How many of us have an elderly relative who loves to go on about the vices of technology? Almost all my relatives over 60 either outright declare their distaste for new technologies, or attempt to use them and find themselves helplessly lost. “The good old days,” they say, “were simpler times. Where our conversations were face to face and more personal.” They are, of course, talking about cell phones.
I think this notion that we have become detached from our relationships is utterly false — in fact, the capability of cell phones to link us to bigger causes has made our generation globalist and humanitarian, seeing the plight of every human on equal ground. This is not the danger of pocket-sized computers. The danger is in the agenda of consumerism. As cell phone use becomes more ubiquitous, companies are attempting to make it a tool for them — the producer — not the user.
The evidence is right in your pocket. Technology used in cellphones is some of the most rapidly developing today. As the abilities of our phones increase, they offer us new opportunities to connect with friends, organize our hectic lives or even play video games in virtual reality. But a relationship never goes one way and if you think that developers are implementing these advancements in our phones solely for the good of the user, then you must be hooked on Candy Crush.
Consider the application Snapchat. Up there with Facebook and Instagram, Snapchat is one of the most popular social networking applications, allowing users to send pictures that disappear after a short time — ten seconds or less. Long time users of the app will agree that it is essentially a marketing tool now. Many photo “filters” are sponsored by companies and the homepage is filled with clickbait links to Buzzfeed, Bleacher Report, CNN, MTV and many more. Without even realizing it, users of Snapchat have made viewing these ads as common as sending a picture to a friend. And to think that the developers are really introducing weekly updates for any other reason than to keep users hooked on new features, or to provide a different way for companies to sell themselves, is crazy. This free app lives on advertisement — not user satisfaction.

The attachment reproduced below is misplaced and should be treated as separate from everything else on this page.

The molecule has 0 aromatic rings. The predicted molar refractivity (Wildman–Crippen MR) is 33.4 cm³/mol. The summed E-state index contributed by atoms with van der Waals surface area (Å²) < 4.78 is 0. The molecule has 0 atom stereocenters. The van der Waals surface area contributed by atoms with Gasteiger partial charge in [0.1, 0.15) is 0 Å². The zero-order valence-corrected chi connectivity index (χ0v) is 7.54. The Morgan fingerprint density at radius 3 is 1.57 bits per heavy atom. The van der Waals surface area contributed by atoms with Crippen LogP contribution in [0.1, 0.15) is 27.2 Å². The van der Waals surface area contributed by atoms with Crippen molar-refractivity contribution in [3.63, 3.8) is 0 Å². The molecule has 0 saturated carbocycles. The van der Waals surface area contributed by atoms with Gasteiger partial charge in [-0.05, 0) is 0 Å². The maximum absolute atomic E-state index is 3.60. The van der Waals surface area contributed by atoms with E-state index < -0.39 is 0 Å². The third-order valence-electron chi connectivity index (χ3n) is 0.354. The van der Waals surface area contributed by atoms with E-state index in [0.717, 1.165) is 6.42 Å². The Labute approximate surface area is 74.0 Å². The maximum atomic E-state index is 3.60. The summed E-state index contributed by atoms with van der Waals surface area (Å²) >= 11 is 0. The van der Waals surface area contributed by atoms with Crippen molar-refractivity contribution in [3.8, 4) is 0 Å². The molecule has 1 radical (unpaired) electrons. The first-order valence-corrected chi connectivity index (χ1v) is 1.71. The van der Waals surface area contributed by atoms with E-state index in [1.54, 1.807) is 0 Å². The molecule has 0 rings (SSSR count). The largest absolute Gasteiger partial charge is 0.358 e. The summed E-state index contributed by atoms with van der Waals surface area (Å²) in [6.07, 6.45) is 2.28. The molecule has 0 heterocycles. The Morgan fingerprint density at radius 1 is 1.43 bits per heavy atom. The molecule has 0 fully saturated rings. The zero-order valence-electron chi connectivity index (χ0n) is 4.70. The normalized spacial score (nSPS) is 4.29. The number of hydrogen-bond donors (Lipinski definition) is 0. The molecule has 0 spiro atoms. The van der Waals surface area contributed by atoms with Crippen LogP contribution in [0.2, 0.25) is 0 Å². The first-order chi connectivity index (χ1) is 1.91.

Not all developers are as subtle. Facebook employs technology that actively turns your phone into a personalized marketing device. How many times have you had a conversation with a friend about a product — say, a type of drink — and upon going to Facebook discover that, lo and behold, the ads in the margins are for that exact product. Facebook really does use technology that allows it to draw on your personal information to customize ads — that includes your search history and yes, any conversations you may have within a short range of your phone’s microphone. We agree to this of course by signing “I understand” on the terms and conditions.
Possibly worst of all is that children are being conditioned and taken advantage by these greedy companies. The rise of smartphones has developed a niche market for child-oriented advertising and game development. Media frenzies on the harm of smartphone use have reported many times on children who have mindlessly paid in-app “microtransactions” for extra content in a mobile game. Companies, especially the shady ones, rely on the fallibility of children to sell this content far from the watchful eye of their parents. This not only normalizes taking advantage of children, it also instills a sense of dependency on simple, flashy and instantly gratifying games. Targeting the developmental stages of life as prime real estate to make a quick buck is a disgusting practice.
The ultimate transformation is the detachment of our personal devices from our own possession. As advertising on smartphones becomes more and more common, how can we say that our phone is really ours? It becomes the advertiser’s tool, like a billboard or a poster. And we don’t even realize what is happening. The spear of commercialization slips into our minds with deft subtlety, slowly conditioning us as slaves to the machine of mass consumption.